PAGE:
Related: 6 Tips for Maximum Fitness Result

The rise of CrossFit Endurance and other specialty courses, such as CrossFit Football, expressly acknowledge that the general physical preparedness (GPP), midline stabilization, strength, and other aspects of fitness CrossFit improves carry over directly into improved sports performance in other disciplines.  So Type I athletes may not be serious about CrossFit as a competitive sport, but may be extremely serious about another athletic endeavor, such as running, nordic skiing, football, or hockey.  Several CrossFit Endurance athletes recently broke 10 hours for the Ironman triathlon – that requires serious time, dedication, and sacrifice.  So a Type I CrossFitter may be a Type II or even III athlete in another discipline.

Related: Maximizing Your Results While Minimizing Your Time Commitment

So the question is less what type of CrossFitter are you, but rather what type of athlete are you?  Athlete of life is a perfectly valid answer, as Spealler says.  If that is your answer, CrossFit Slipstream is here for you. If you have a different answer, CrossFit Slipstream can help you apply CrossFit in the manner to best support that endeavor.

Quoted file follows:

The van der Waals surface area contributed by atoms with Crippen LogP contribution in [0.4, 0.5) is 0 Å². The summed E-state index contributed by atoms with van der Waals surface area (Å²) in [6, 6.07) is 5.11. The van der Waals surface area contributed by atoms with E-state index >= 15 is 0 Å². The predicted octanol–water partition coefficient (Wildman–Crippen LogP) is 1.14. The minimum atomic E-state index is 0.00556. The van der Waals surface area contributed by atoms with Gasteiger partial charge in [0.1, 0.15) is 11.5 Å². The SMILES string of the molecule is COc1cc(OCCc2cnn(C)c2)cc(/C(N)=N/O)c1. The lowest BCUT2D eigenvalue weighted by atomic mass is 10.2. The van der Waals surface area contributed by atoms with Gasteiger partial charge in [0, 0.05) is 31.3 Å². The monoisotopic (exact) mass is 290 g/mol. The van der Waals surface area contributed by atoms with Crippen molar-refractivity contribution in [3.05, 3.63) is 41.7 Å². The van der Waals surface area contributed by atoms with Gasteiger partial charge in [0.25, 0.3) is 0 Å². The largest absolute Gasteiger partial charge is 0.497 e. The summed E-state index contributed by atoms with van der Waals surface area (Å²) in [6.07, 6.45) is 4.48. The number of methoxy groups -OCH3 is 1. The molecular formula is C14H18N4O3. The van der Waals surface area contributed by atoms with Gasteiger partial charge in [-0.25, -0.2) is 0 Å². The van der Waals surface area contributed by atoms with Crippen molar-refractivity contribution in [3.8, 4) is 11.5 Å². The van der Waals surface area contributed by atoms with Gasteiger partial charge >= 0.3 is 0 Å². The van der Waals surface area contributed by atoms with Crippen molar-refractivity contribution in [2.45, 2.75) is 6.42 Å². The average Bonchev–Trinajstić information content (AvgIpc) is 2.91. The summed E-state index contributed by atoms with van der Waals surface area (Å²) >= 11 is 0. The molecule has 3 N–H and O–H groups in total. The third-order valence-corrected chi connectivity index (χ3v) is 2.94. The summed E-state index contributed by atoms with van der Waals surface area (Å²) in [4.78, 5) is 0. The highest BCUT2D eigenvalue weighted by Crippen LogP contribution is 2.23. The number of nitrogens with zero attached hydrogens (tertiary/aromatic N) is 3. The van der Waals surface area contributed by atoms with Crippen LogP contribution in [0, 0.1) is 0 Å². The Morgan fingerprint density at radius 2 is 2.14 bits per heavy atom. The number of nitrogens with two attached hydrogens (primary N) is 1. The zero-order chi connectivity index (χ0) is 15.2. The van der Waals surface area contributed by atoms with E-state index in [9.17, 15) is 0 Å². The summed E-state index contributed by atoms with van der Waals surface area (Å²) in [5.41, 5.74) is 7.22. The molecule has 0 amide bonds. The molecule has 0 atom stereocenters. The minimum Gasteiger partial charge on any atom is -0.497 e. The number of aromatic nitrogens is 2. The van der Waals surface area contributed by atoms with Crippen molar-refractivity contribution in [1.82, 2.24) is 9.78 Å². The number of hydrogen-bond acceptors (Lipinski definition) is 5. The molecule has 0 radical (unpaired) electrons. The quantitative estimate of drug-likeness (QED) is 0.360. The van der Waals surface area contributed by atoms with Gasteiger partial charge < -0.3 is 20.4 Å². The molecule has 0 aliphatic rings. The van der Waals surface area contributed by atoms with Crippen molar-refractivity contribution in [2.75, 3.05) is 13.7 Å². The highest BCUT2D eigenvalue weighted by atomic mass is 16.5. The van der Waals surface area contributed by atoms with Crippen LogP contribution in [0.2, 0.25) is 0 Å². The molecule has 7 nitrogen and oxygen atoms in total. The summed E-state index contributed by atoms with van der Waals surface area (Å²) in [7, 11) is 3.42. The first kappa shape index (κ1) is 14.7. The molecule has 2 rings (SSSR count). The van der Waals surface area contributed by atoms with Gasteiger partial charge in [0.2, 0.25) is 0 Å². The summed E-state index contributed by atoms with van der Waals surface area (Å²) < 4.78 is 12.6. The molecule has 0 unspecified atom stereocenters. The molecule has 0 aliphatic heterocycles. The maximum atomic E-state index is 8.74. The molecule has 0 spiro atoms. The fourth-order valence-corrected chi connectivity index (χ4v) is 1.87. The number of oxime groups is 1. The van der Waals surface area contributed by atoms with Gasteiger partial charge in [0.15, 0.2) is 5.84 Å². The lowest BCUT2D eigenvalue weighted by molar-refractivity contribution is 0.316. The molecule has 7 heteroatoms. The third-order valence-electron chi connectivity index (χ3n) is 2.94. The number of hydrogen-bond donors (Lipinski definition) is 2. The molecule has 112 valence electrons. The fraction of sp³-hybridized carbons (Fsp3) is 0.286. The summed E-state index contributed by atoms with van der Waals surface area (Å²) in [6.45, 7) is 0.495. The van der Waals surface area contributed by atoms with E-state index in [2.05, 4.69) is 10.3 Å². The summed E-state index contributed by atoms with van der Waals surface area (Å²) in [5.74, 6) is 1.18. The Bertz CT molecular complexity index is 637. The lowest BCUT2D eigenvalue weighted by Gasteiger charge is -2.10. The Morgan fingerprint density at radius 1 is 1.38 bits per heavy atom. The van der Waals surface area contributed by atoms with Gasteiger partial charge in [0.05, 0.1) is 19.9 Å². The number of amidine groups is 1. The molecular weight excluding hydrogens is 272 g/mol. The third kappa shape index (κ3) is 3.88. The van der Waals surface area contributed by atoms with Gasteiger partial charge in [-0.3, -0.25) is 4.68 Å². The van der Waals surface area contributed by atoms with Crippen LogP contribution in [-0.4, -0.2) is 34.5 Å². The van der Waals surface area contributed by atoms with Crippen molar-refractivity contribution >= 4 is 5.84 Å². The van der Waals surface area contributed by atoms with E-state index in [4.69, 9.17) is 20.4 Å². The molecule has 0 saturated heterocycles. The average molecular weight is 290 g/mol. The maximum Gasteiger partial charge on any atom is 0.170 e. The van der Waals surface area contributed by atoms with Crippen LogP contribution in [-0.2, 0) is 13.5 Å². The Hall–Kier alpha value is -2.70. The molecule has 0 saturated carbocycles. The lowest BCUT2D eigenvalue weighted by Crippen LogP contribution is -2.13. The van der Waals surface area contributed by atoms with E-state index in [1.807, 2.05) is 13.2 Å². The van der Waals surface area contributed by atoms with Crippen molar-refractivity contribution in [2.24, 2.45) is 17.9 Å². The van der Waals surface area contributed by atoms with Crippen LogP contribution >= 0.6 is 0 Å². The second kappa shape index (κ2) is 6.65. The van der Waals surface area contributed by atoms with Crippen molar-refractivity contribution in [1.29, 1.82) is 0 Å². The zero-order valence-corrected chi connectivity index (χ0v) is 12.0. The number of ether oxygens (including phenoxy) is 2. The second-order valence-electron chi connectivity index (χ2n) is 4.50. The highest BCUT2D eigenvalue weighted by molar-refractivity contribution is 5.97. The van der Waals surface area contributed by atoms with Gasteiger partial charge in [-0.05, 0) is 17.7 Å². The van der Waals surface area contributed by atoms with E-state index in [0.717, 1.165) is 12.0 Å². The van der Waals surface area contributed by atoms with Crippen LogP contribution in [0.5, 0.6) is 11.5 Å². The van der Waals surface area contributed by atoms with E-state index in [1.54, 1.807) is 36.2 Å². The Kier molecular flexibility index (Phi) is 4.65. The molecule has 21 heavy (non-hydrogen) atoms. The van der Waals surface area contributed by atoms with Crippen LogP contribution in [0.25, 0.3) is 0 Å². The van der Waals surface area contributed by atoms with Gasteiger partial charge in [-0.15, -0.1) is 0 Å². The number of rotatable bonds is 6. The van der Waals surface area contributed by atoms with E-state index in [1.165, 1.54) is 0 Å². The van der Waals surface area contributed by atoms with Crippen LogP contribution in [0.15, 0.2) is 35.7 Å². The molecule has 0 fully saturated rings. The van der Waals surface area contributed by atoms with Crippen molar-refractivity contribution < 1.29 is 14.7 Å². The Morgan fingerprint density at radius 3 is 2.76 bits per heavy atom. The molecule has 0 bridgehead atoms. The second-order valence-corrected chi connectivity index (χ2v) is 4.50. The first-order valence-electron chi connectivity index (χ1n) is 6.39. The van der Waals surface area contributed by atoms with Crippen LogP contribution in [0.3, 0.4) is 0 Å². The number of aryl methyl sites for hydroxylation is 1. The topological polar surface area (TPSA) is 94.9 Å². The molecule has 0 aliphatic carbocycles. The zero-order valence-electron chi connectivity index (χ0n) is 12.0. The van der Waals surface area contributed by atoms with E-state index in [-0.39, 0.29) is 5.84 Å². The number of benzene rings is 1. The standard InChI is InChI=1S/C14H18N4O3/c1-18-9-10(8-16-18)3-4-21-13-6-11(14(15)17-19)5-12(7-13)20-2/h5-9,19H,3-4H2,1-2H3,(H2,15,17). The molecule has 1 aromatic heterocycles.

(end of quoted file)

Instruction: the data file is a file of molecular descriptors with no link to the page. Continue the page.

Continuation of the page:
– John Bryant

Founder & Head Trainer


“On-Ramp” Accelerates You to CrossFit Speed

A few days ago, I posted about “why CrossFit”.  If you are interested in pursuing function instead of fads, the next step is to “on-ramp”.   What is “on-ramp” and why is it worth it?  “On-ramp” is our term for training those new to CrossFit the movements required to perform CrossFit workouts safely.  While these movements are functional and natural, many of us have lost the mobility or other attributes needed to do them naturally.  By going through on-ramp, you give yourself time to recover these movements, learn the key points to remember, and practice performing them safely.  We keep our on-ramp classes at eight (8) or fewer members, so your coach has the opportunity to observe you one-on-one and work with you to begin to identify and correct the things that most challenge you personally.

We also put you through workouts that improve your total physical conditioning and prepare you for full CrossFit WODs.  In the process you learn to scale movements, weights, and exercises so you can find the right combinations to challenge your personal abilities.